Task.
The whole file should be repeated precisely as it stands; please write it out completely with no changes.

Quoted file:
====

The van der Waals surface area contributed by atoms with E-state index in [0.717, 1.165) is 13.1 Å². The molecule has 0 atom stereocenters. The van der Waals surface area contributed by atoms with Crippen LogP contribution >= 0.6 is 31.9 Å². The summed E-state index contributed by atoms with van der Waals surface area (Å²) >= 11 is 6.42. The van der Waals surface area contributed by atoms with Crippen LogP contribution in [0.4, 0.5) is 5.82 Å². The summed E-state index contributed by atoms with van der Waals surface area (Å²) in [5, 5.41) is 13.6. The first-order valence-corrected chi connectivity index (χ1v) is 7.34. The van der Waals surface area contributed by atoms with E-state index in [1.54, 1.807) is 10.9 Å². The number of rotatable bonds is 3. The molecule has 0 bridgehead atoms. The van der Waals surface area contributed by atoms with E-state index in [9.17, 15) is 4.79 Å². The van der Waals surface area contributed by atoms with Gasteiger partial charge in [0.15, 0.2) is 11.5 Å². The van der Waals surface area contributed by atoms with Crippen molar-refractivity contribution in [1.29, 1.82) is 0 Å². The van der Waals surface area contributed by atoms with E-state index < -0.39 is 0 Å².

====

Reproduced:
The van der Waals surface area contributed by atoms with E-state index in [0.717, 1.165) is 13.1 Å². The molecule has 0 atom stereocenters. The van der Waals surface area contributed by atoms with Crippen LogP contribution >= 0.6 is 31.9 Å². The summed E-state index contributed by atoms with van der Waals surface area (Å²) >= 11 is 6.42. The van der Waals surface area contributed by atoms with Crippen LogP contribution in [0.4, 0.5) is 5.82 Å². The summed E-state index contributed by atoms with van der Waals surface area (Å²) in [5, 5.41) is 13.6. The first-order valence-corrected chi connectivity index (χ1v) is 7.34. The van der Waals surface area contributed by atoms with E-state index in [1.54, 1.807) is 10.9 Å². The number of rotatable bonds is 3. The molecule has 0 bridgehead atoms. The van der Waals surface area contributed by atoms with E-state index in [9.17, 15) is 4.79 Å². The van der Waals surface area contributed by atoms with Gasteiger partial charge in [0.15, 0.2) is 11.5 Å². The van der Waals surface area contributed by atoms with Crippen molar-refractivity contribution in [1.29, 1.82) is 0 Å². The van der Waals surface area contributed by atoms with E-state index < -0.39 is 0 Å².